Two-year colleges offer programs that lead to an associate degree or certificate in a specified field. Course paths include:
liberal arts/transfer curriculum: covers many of the general education requirements for a baccalaureate degree
occupational/technical programs: develop technical skills for the workforce; for students new to the workforce or those looking to advance in their field
developmental education: helps students improve their basic academic skills and prepare for other college courses
non-degree seeking: courses created to respond to individuals’ and communities’ social, intellectual, and recreational interests
Save money: whether you intend to transfer after two years to pursue a baccalaureate degree or not, community college will help you save money on tuition (and potentially more costs like room and board, travel, and food).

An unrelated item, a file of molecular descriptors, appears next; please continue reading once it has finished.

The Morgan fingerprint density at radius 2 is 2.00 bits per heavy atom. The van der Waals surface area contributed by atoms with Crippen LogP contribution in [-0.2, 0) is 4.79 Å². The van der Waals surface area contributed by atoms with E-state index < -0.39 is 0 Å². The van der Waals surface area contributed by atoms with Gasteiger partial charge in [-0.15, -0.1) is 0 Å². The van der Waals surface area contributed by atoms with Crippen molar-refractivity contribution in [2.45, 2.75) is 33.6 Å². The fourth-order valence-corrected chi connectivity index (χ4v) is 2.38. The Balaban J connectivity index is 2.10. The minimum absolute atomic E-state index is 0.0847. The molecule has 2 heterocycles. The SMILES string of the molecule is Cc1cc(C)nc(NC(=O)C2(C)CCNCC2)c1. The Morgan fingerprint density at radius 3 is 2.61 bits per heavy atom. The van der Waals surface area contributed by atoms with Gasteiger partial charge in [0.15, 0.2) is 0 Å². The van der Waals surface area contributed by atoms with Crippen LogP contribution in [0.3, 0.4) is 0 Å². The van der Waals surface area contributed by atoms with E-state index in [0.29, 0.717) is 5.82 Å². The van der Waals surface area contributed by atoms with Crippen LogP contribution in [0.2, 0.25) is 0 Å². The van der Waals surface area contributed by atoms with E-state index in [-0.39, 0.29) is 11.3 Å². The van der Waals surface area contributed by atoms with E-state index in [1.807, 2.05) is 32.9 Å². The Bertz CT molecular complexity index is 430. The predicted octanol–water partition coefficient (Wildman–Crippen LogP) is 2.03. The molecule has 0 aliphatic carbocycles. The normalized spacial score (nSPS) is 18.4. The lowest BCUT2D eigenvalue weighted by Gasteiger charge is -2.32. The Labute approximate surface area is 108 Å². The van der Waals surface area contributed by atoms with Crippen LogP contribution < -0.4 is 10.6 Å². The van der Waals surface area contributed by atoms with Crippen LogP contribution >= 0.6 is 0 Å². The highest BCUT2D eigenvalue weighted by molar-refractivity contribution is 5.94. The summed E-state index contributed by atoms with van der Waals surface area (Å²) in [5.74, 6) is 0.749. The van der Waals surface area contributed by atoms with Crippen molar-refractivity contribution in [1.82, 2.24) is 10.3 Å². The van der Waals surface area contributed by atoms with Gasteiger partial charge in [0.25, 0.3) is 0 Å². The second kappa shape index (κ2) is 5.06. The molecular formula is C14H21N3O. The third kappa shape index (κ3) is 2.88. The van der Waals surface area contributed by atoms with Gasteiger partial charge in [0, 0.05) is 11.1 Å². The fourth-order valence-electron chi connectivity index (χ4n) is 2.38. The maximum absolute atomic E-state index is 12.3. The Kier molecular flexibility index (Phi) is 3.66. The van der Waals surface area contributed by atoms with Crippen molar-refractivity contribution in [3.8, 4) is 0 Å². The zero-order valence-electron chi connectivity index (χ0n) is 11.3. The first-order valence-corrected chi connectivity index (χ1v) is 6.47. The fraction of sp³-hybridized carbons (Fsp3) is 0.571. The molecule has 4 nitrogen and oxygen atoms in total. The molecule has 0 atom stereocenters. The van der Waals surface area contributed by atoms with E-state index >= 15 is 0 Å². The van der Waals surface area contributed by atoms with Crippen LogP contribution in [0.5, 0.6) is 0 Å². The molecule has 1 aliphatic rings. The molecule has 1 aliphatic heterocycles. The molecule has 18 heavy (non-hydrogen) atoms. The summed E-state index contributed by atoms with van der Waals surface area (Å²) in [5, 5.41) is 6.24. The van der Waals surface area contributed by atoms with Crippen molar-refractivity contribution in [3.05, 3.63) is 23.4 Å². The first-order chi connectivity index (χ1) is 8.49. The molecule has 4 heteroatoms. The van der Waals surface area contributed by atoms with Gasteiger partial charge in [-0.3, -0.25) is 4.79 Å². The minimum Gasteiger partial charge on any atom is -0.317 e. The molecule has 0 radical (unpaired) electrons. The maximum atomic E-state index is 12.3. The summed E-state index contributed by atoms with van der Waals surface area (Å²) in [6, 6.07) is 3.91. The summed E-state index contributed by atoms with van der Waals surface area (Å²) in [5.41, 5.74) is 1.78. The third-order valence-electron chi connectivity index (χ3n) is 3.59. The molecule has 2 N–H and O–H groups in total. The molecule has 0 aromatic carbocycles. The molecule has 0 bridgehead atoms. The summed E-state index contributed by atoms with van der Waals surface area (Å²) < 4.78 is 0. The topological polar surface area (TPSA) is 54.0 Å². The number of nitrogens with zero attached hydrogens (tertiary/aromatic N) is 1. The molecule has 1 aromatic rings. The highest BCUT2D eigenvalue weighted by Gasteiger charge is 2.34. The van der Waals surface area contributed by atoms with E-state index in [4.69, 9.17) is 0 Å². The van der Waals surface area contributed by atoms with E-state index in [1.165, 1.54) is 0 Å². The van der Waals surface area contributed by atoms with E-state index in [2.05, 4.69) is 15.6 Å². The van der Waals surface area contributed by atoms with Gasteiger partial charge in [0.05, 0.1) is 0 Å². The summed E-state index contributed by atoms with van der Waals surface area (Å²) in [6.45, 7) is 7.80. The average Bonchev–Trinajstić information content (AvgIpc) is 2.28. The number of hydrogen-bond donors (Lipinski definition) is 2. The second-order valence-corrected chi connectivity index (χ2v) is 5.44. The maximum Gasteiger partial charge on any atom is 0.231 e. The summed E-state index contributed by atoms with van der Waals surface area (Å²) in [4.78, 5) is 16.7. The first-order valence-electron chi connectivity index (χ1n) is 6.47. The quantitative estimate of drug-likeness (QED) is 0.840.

Oregon Promise Grant: This state grant covers some or all tuition at any Oregon community college for recent high school graduates and GED recipients. Check OregonStudentAid.gov for application deadlines.
Oregon Transfer Degree: These degrees are designed for students who want to complete their first two years at a community college, with flexibility to then transfer to any institution within the Oregon University System (OUS). Talk to individual schools for more information.
Overview: AAOT Degree Requirements
Schedule Flexibility: Most community colleges offer courses online, at night, or on weekends
Each community college has individual scholarship programs. Don't overlook these opportunities!
Create the same type of application plan that you would for 4-year colleges
If a student plans to transfer to a 4-year university after graduating, they should meet with a community college advisor and ensure that courses meet the transfer requirements. Not meeting requirements is a major obstacle students face when trying to transfer.
Apply for dual enrollment to take some classes at the community college and some at the affiliated university.